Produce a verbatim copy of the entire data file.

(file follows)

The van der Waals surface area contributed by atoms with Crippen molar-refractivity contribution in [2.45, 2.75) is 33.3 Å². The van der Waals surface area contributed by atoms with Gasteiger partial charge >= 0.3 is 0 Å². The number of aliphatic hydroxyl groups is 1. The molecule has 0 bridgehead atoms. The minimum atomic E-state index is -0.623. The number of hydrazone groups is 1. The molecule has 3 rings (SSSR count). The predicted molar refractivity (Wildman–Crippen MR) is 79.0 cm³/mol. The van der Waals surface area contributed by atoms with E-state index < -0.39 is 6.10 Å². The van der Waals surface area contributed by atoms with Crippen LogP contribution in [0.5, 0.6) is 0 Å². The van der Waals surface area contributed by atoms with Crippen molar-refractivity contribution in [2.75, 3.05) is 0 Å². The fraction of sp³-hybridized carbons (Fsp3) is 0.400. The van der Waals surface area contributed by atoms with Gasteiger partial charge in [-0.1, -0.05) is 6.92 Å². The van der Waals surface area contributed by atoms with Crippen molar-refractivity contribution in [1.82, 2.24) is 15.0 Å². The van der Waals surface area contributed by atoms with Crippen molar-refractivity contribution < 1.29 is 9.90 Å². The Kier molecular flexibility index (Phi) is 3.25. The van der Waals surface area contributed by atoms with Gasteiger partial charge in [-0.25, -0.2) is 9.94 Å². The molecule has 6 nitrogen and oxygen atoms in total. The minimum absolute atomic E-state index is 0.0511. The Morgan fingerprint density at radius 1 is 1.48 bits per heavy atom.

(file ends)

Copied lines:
The van der Waals surface area contributed by atoms with Crippen molar-refractivity contribution in [2.45, 2.75) is 33.3 Å². The van der Waals surface area contributed by atoms with Gasteiger partial charge >= 0.3 is 0 Å². The number of aliphatic hydroxyl groups is 1. The molecule has 0 bridgehead atoms. The minimum atomic E-state index is -0.623. The number of hydrazone groups is 1. The molecule has 3 rings (SSSR count). The predicted molar refractivity (Wildman–Crippen MR) is 79.0 cm³/mol. The van der Waals surface area contributed by atoms with E-state index < -0.39 is 6.10 Å². The van der Waals surface area contributed by atoms with Crippen LogP contribution in [0.5, 0.6) is 0 Å². The van der Waals surface area contributed by atoms with Crippen molar-refractivity contribution in [2.75, 3.05) is 0 Å². The fraction of sp³-hybridized carbons (Fsp3) is 0.400. The van der Waals surface area contributed by atoms with Gasteiger partial charge in [-0.1, -0.05) is 6.92 Å². The van der Waals surface area contributed by atoms with Crippen molar-refractivity contribution in [1.82, 2.24) is 15.0 Å². The van der Waals surface area contributed by atoms with Crippen molar-refractivity contribution < 1.29 is 9.90 Å². The Kier molecular flexibility index (Phi) is 3.25. The van der Waals surface area contributed by atoms with Gasteiger partial charge in [-0.25, -0.2) is 9.94 Å². The molecule has 6 nitrogen and oxygen atoms in total. The minimum absolute atomic E-state index is 0.0511. The Morgan fingerprint density at radius 1 is 1.48 bits per heavy atom.